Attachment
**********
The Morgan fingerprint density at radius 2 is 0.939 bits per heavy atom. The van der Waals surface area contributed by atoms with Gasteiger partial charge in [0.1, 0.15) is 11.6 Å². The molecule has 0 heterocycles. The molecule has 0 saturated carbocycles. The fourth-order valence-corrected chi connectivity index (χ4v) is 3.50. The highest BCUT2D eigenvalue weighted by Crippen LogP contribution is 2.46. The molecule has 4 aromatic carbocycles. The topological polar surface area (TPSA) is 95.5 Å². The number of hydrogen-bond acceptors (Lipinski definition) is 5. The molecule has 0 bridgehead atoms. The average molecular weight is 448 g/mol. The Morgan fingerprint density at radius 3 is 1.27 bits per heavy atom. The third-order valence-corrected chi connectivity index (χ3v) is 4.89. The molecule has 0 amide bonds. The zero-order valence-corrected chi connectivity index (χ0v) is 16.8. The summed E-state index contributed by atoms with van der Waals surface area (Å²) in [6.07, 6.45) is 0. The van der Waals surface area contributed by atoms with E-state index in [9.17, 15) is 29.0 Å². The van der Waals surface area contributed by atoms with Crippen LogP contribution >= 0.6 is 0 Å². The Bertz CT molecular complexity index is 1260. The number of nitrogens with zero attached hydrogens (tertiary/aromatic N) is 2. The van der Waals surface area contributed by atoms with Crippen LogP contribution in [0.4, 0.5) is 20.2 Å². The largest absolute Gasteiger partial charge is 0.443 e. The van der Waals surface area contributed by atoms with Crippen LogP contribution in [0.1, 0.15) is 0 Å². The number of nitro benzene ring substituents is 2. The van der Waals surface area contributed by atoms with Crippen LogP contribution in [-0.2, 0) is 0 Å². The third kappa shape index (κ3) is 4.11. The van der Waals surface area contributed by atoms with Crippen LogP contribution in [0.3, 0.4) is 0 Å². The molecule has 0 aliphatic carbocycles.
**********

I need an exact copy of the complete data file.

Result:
The Morgan fingerprint density at radius 2 is 0.939 bits per heavy atom. The van der Waals surface area contributed by atoms with Gasteiger partial charge in [0.1, 0.15) is 11.6 Å². The molecule has 0 heterocycles. The molecule has 0 saturated carbocycles. The fourth-order valence-corrected chi connectivity index (χ4v) is 3.50. The highest BCUT2D eigenvalue weighted by Crippen LogP contribution is 2.46. The molecule has 4 aromatic carbocycles. The topological polar surface area (TPSA) is 95.5 Å². The number of hydrogen-bond acceptors (Lipinski definition) is 5. The molecule has 0 bridgehead atoms. The average molecular weight is 448 g/mol. The Morgan fingerprint density at radius 3 is 1.27 bits per heavy atom. The third-order valence-corrected chi connectivity index (χ3v) is 4.89. The molecule has 0 amide bonds. The zero-order valence-corrected chi connectivity index (χ0v) is 16.8. The summed E-state index contributed by atoms with van der Waals surface area (Å²) in [6.07, 6.45) is 0. The van der Waals surface area contributed by atoms with E-state index in [9.17, 15) is 29.0 Å². The van der Waals surface area contributed by atoms with Crippen LogP contribution >= 0.6 is 0 Å². The Bertz CT molecular complexity index is 1260. The number of nitrogens with zero attached hydrogens (tertiary/aromatic N) is 2. The van der Waals surface area contributed by atoms with Crippen LogP contribution in [0.4, 0.5) is 20.2 Å². The largest absolute Gasteiger partial charge is 0.443 e. The van der Waals surface area contributed by atoms with Crippen LogP contribution in [0.1, 0.15) is 0 Å². The number of nitro benzene ring substituents is 2. The van der Waals surface area contributed by atoms with Crippen LogP contribution in [-0.2, 0) is 0 Å². The third kappa shape index (κ3) is 4.11. The van der Waals surface area contributed by atoms with Crippen LogP contribution in [0.3, 0.4) is 0 Å². The molecule has 0 aliphatic carbocycles.